Now Reading: Madison Beer Proves She’s a Pop Force to Be Reckoned With in Debut Album ‘Life Support’


Madison Beer Proves She’s a Pop Force to Be Reckoned With in Debut Album ‘Life Support’

February 26, 20216 min read

For those who have been following Madison Beer’s career since its early days, even from afar, the release of her debut album has had a long time coming. The singer-songwriter’s first ever single ‘Melodies‘ was introduced to the world back in 2013 — and what a different world it was. In contrast with the summer-y, euphoric teen-pop vibes exuded in Madison’s initial work, her music became more introspective and explorative once she parted ways with her label to pursue her true artistic intentions.

On February 26th, the music industry was able to witness the material result of Madison Beer’s artistic and personal flourishing throughout the past few years in Life Support is a 17-track project with no collaborations, where the singer co-wrote every track and co-produced all but one — which is surely uncommon for current day, mainstream pop stars who are aiming for the moon. Upon first listen, it’s easily noticeable how carefully curated the album was: from the seamless transition between tracks to the small production gags added in each song, it’s quite evident that the singer and her team had a full-fledged vision of what the project was meant to convey and transmit, and is at no point mistakable for a shallow collection of singles.

Madison Beer by Amber Asaly. Epic Records.

A proper reflection of everything that makes Life Support a work worth of highlighting can be found in ‘Stained Glass,’ arguably one of the strongest releases in pop of 2020 — lyrically, it’s a well-executed metaphorical explanation of the damages that hateful actions can cause on mental health, specially for someone who has grown up under the spotlight in the age of social media: “My skin is made of glass // But apparently it’s stained // ‘Cause you notice all the cracks // But can’t look inside my pain.” Production-wise, it’s explosive and theatrical — featuring drums, a relentless guitar, and the sound of breaking glass that take the listener on an intense, heartfelt ride inspired by the likes of Radiohead and Tame Impala. The fact that this was the first promotional single chosen to represent the album is no coincidence — it is the flashiest showcase of everything that makes Madison Beer a multi-talented star and a captivating personality.

The sonic atmosphere created for Life Support is certainly its shining star. From beginning to end, there’s a cinematographic feel to the project that makes it unavoidable for the listener to wonder how it would serve as a visual album. This is partially owed to the outstanding arrangements, in which Madison’s powerful voice joins a plethora of instruments to create a seemingly endless perfect harmony that shapes the album’s natural flow. The voice effects and use of vocoder, often criticized by those who believe they cheapen musical work, are positively ever-present, contributing to the other-worldly sound of the project. Cohesiveness, contrary to what seems to be popular belief, isn’t necessarily a positive factor in music — more than once it finds its roots in a lack of originality and fear of experimentation. This isn’t the case for Life Support: while there is a clear axis in which the tracks rotate around, each song is a unique ingredient that makes the recipe work. The ambitiousness behind this album is clear, but the realization of its potential is what makes it a listen worth of repeating over and over again for maximum pleasure.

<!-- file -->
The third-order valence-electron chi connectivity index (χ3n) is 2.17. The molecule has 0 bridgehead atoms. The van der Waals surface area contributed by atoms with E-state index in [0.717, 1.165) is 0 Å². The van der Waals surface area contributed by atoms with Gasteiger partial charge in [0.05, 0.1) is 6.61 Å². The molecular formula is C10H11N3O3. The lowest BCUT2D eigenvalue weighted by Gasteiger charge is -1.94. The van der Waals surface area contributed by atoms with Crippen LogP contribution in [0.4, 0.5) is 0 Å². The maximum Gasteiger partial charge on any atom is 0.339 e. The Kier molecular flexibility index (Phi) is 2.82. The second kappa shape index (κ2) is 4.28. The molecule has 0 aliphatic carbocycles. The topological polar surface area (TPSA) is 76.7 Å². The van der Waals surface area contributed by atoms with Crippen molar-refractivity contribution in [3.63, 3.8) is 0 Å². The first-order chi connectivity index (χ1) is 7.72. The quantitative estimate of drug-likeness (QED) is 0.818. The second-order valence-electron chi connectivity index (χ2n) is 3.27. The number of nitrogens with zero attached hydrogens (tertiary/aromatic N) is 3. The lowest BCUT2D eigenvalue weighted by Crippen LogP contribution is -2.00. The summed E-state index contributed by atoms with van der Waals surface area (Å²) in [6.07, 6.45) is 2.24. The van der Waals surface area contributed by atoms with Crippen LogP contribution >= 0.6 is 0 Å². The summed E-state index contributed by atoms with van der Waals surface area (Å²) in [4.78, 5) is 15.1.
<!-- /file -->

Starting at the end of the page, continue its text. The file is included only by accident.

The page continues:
A substantial factor in the success of Life Support relies on its unapologetic youthfulness. While Madison has shied away from the bubbly teen-pop that once defined her, the coming-of-age lyrical content on this album shows she’s still learning from her failed experiences with love and the pain in solace. This genuineness in her own words help build an instant connection with the listener — even if we’re only aware of her hardships through the music, the passion in her voice is enough to convince us she’s dealing with the universal, troublesome consequences of teenage love. Ultimately, there’s never a feeling of misplaced pretentiousness in the songwriting, even with such masterful production. Life Support officially breaks the barrier between Madison Beer and the public, letting the world know who her artistic persona is — and exactly why it stands out from the crowd.

If there’s anything that Madison Beer has taught the world through her music, is to never underestimate her. Life Support is evidence of the singer, songwriter and producer’s utmost potential to create conceptual art that’s compelling and forward-thinking — and if she continues on this path of self-discovery with confidence in her vision and abilities, there’s no doubt that the possibilities of what she can add to the musical landscape are endless.

Featured Image Credit: Amber Asaly/Epic Records.

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Federico Bongiorno

Federico Bongiorno is a 21-year-old from Argentina who's deeply in love with pop culture, politics and people.